The Government’s announcement that it is banning industrial gas certified emission reduction units (CERs) from being purchased in New Zealand will potentially have a serious knock-on effect to the costs felt by businesses and households, says BusinessNZ Chief Executive, Phil O'Reilly.
“BusinessNZ supports emission trading as the most effective means of delivering an efficient carbon price into the economy. However, it’s imperative that businesses are able to find the least cost form of carbon abatement wherever it is.
“Kiwi businesses will be forced to buy higher priced units, resulting in increased costs for both business and households at a time when they can least afford it. Trade-exposed businesses, already at a disadvantage because their competitors do not face a similar price on carbon, will potentially have their international competitiveness further undermined.
“It would be better – as we advocated – if the New Zealand Government instead worked with the UN on issues of environmental integrity of CERs. Only then if they are found to be flawed, consider banning them, if not, why impose extra costs on New Zealand?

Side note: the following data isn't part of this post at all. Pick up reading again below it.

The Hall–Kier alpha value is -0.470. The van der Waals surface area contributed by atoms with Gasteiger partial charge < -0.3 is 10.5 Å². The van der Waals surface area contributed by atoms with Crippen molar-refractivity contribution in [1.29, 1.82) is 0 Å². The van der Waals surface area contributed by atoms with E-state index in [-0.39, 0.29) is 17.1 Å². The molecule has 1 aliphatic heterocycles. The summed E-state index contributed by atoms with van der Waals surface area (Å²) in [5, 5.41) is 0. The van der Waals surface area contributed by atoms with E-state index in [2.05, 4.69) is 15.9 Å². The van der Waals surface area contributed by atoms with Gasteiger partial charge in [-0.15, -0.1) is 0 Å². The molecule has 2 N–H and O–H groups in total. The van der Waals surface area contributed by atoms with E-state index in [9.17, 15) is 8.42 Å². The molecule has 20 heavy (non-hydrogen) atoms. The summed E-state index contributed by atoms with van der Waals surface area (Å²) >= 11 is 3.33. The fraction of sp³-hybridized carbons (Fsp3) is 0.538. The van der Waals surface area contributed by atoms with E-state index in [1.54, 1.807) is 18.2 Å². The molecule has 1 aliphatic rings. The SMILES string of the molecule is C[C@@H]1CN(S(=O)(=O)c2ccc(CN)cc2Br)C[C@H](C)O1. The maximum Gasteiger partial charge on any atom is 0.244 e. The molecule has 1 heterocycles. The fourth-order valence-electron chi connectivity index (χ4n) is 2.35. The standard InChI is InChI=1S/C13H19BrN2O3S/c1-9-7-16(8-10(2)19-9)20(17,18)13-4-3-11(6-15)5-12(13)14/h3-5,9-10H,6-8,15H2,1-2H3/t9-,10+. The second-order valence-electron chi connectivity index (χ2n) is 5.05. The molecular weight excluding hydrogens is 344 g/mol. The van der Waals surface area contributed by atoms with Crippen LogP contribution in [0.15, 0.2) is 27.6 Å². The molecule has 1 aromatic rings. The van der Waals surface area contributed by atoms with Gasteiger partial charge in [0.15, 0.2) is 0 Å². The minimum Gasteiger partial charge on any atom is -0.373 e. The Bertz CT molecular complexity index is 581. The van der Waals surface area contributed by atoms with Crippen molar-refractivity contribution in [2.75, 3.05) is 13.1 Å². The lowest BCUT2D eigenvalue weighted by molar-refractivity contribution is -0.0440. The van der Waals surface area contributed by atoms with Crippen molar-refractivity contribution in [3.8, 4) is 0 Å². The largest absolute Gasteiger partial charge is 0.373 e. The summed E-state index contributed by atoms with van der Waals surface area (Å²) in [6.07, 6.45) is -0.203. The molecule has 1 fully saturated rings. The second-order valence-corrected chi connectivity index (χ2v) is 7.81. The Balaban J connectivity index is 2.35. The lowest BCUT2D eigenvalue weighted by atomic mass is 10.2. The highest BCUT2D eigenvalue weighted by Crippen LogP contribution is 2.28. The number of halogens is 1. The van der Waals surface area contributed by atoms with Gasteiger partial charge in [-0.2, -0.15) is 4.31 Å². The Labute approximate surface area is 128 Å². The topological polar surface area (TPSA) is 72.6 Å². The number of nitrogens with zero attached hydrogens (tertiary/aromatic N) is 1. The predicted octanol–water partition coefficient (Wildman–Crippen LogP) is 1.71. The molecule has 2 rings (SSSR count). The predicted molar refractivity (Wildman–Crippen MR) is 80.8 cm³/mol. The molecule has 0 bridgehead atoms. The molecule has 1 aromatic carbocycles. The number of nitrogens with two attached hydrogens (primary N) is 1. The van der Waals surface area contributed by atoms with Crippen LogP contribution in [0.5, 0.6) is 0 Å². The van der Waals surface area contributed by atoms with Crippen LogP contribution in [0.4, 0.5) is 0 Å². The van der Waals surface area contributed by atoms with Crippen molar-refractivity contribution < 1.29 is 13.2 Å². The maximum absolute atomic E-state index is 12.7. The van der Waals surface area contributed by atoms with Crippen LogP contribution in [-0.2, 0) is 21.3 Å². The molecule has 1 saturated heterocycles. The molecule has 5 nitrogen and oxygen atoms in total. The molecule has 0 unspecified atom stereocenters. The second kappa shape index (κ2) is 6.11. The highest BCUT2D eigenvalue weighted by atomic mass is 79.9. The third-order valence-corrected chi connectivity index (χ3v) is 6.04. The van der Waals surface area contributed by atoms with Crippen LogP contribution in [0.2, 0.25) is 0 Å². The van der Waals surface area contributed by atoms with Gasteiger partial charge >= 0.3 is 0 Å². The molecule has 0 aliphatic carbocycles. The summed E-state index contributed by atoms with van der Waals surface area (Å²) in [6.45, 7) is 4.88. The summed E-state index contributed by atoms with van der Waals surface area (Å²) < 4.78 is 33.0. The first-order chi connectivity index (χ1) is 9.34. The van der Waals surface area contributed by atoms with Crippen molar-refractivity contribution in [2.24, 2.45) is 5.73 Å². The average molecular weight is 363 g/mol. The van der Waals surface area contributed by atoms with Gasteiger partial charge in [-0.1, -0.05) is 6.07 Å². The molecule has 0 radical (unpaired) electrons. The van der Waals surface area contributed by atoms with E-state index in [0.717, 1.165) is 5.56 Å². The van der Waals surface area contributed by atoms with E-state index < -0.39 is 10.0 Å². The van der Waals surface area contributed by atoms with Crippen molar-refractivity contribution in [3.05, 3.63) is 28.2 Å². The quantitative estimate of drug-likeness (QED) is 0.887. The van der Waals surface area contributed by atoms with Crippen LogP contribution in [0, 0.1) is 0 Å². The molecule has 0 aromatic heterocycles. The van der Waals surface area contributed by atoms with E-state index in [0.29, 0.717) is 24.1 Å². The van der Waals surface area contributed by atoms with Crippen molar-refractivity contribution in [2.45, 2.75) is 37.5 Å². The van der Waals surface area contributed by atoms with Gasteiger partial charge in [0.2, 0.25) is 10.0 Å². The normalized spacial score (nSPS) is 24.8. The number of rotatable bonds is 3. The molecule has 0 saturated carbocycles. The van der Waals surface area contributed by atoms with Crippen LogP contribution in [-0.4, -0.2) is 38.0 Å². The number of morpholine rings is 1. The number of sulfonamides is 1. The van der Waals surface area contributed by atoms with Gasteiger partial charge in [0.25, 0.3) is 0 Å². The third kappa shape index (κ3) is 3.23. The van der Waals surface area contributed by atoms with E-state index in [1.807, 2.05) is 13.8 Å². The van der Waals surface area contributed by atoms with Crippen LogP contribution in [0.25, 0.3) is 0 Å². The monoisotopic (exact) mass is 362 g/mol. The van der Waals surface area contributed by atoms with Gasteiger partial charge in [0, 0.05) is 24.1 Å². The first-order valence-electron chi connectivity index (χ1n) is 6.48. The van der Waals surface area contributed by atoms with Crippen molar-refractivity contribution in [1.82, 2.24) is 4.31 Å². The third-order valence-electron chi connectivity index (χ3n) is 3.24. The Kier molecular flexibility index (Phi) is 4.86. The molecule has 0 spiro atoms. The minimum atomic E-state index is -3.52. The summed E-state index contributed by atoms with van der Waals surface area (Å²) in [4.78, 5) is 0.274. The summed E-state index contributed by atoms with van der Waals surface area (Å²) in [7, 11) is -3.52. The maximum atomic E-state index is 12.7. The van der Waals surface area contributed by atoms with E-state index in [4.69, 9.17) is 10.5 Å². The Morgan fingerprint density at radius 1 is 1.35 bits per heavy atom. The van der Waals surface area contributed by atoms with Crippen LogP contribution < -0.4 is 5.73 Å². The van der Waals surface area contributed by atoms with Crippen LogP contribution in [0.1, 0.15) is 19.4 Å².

“The Government's decision appears to call the future use of all CERs into question, undermining a key fundamental element of the trading scheme.
“Just because the EU and Australia has made the decision to ban industrial gas CERs, before the UN has completed its work, does not mean it is right for New Zealand to follow. The EU has a whole different set of motivations, including the swap-out of old Soviet-era technologies for more carbon efficient ones in the Eastern European countries. New Zealand is already well ahead of the game, with over 70 percent renewable energy and businesses operating at world-best carbon intensity practice. The only thing banning industrial gas CERs here will result in is greater costs.”